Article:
Aug 10, 2015

When it comes to logistics, the importance of customer relationships is a given. In any business, really, the vendor-client relationship is something that’s continuously emphasized and worked on. After all, customers are the reason you’re in business in the first place.

As crucial as it is to have good customer relationships, it’s important to dedicate time and effort into improving your internal B2B relationship as well.

For shippers, that means your carrier relationships.

If it weren’t for carriers, shippers wouldn’t be able to meet the needs of their customers. But, carriers aren’t just a tool or machine used to get part of the job done. They’re people with needs and goals and strengths and faults.

The best way to get the most out of your carriers is to establish a healthy relationship with them. So, how can shippers improve their relationships with carriers? Here are three simple, but effective ways:

It’s not all about the price
Rate costs and negotiating for the lowest price are where many shippers start. But, carriers won’t simply bow to your demands and give the exact rate you’re looking for. Not the good ones, at least.

Though it’s easy to go for cheapest price, that’s a terrible way to start a relationship. It’s basically the equivalent of becoming friends with someone because they’re rich or they give you free things. That’s not a real friendship.

In the same way, a partnership based solely on the lowest cost is not a true (or healthy) partnership.

While negotiating fair rates is important, it’s not the only part. Values and expectations are incredibly important to any relationship. Do you know your carrier’s expectations? Do they know what you value?

If there seems to be a disconnect in what you’re expecting and what they’re delivering, it wouldn’t be a bad idea to reestablish these items. If it’s going to cost a little more for them to step up to where you need them to be, you need to be prepared to make that work.

Be long-term minded
When it comes to your shipper-carrier relationships, are you thinking about the future? It can be hard to come to a compromise and workout conflict when you’re only focusing on the moment. If you’re considering the future projects, you have more to work with.

It allows you to say all right, we’ll do things your way now as long as we’re promised something else next time.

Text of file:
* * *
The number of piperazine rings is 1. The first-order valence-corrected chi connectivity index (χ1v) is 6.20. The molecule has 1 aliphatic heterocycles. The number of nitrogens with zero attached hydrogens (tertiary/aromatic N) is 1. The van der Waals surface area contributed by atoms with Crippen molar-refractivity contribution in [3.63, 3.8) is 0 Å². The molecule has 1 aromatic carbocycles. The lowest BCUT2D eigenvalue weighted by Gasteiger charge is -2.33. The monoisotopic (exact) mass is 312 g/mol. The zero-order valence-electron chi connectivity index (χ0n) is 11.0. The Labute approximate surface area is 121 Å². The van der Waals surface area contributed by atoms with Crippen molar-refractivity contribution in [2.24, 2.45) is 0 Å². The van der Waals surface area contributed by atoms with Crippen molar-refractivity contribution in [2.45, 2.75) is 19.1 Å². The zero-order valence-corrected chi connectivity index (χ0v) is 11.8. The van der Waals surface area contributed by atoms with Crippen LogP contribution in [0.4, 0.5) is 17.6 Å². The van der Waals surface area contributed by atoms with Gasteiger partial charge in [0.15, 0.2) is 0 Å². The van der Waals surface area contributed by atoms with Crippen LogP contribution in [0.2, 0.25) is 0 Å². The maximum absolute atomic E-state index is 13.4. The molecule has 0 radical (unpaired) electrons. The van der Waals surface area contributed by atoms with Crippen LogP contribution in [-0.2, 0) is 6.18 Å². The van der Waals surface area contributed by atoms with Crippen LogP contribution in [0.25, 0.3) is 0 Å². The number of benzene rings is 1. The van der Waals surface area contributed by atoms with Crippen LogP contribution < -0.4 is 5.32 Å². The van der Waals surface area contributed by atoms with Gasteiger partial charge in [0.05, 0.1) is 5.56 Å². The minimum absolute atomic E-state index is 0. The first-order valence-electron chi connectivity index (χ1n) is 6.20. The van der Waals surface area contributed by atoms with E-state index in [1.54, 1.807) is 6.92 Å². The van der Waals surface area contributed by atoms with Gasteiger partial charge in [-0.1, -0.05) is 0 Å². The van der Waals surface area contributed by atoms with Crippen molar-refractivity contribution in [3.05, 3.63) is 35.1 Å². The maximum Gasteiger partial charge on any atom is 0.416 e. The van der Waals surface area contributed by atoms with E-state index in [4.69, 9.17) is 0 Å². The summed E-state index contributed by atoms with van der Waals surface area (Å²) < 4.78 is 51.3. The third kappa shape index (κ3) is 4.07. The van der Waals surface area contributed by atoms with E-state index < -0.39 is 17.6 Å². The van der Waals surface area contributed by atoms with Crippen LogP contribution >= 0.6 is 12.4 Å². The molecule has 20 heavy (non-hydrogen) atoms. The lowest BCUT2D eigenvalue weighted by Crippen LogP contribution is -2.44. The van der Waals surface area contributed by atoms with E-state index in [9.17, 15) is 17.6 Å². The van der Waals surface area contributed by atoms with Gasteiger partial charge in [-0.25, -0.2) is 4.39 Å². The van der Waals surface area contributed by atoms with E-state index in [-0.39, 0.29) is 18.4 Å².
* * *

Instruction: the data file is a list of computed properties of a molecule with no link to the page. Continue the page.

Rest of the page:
The longer you work together, the more trust you’ll have in each other. And you’ll also better know what to expect in the workflow. It can be a lot of work to establish that kind of relationship, but it’s completely worth it.

You can work with just about anyone during the good times, but only healthy relationships last through the bad times.

Shipper-carrier negotiations can take a lot of man-hours just to set up, often stretching on for months. Constantly re-negotiating and finding new carriers can add up to be a serious expense.

Help them out
Setting a carrier up for success will do wonders for your relationship. Providing them with accurate documentation and billing is a good start. Carriers can spend a lot of time correcting incorrect document that they shouldn’t have had to worry about in the first place. Almost 80% of carriers loads have to be reweighed by the carrier. That’s something that simply shouldn’t be happening.

Similarly, making sure freight is properly packed and ready to go. Carriers shouldn’t have to rewrap pallets and boxes after they pick it up. Also, if it’s not properly secured when a carrier picks it up, and they don’t correct it, your freight is likely to get damaged.

Ensuring that a carrier is being provided with the right documentation, accurate weights, and secure freight is a fantastic way to improve your relationship. Not to mention it’ll save you both time and money.

Healthy shipper-carrier relationships are worth the work they take to establish. And as an added bonus, they’ll almost certainly improve your customer relationships too.

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